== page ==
Brent is also quiet…. he sits at dinner listening, rarely contributing to conversation.  Everyone else battles to get a word in. And every other guy has SOMETHING about him that annoys the others. But Brent?… there appears to be nothing about him that is annoying to the other guys.  So Brent became the one that everyone bonded with first.  Coming to his defense when it seemed like he might need it, always watching out for him and making sure he got his share…..they TRUSTED him.

But they also respected him.

They see how hard he works, without complaining … ever.  They can see that he doesn’t need to be begged, prodded or lectured to about adult responsibilities in a household.  They see that when the arguments are about whose dishes are in the sink and who should load them, he just gets up and does it.  And they see that he earns  a decent amount of money each week because of the extra work he does.

They also see that he keeps most of his personal ‘stim-stuff’ to himself when he is out in the community.  No one forces that issue. He wants certain things from those he comes in contact with… so he makes an effort to understand the people he meets and has learned to express his needs in a way that can be understood.  His desires are rarely ‘typical’…..they usually involve checking out the heating systems in people’s houses, or asking questions about their car keys.  But he has learned to do it in a way that endears himself to almost everyone he meets.. EVERYONE loves Brent.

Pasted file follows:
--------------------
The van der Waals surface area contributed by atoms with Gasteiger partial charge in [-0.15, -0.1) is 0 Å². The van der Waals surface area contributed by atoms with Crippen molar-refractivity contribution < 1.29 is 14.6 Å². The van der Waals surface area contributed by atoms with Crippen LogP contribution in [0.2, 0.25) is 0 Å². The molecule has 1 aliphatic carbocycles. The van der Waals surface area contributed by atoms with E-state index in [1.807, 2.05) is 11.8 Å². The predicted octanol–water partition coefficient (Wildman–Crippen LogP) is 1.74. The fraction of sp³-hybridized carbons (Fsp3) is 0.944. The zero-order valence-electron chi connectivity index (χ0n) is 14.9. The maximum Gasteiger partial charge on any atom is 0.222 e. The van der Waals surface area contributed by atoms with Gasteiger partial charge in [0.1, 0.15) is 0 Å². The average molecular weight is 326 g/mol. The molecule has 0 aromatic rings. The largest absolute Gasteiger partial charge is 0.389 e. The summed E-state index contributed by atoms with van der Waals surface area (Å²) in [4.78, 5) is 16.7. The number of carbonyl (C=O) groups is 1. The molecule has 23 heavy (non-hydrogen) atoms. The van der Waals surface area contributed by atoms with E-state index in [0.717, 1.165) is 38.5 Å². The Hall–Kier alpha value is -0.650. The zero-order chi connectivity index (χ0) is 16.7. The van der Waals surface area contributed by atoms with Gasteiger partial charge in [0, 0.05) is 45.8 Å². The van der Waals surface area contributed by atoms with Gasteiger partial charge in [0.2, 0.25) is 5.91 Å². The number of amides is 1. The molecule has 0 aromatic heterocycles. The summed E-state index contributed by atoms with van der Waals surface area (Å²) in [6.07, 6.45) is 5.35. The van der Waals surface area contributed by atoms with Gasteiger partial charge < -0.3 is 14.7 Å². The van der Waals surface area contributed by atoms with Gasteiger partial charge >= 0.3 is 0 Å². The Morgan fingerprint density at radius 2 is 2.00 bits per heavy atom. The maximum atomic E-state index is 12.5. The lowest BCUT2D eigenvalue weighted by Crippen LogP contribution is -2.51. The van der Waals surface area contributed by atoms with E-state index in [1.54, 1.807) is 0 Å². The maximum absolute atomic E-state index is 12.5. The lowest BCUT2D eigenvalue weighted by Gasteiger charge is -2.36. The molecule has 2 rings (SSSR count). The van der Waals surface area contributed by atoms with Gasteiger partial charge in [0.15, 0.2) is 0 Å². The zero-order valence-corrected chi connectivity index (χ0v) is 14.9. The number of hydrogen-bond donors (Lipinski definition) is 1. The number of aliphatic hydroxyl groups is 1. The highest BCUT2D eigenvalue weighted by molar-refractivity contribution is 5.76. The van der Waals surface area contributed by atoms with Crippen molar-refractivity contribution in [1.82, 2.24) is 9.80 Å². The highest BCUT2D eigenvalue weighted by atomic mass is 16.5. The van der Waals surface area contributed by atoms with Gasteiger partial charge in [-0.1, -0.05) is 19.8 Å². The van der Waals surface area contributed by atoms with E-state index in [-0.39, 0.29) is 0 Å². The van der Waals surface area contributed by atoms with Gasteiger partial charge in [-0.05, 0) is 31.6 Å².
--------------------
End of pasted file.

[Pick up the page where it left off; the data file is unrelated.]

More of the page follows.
Brent has been selling blankets every week at the farmer’s market

His maturity and work ethic shine in everything Brent does.  He makes the other guys want to better themselves.

There is a turning point in young adulthood, with or without a disability.  A point at which your motivation changes from doing something because someone older expects you to, to acting on something just because it’s the right thing to do.

A few weeks ago, Jose started getting up in the morning on his own, giving himself an hour before his staff showed up. He started making his own coffee, and real homemade oatmeal from scratch (with frozen strawberries blended in yummm), the way he has been taught over the past year.  and when he is finished now…. he loads his dishes and checks to see if the dishwasher needs to be run, and TURNS IT ON if it needs it.

He turns on the dishwasher now, just because it needs to be run. Seems like a small thing, right?

It’s not.

Jose cooks lunch for all of the volunteers every Wednesday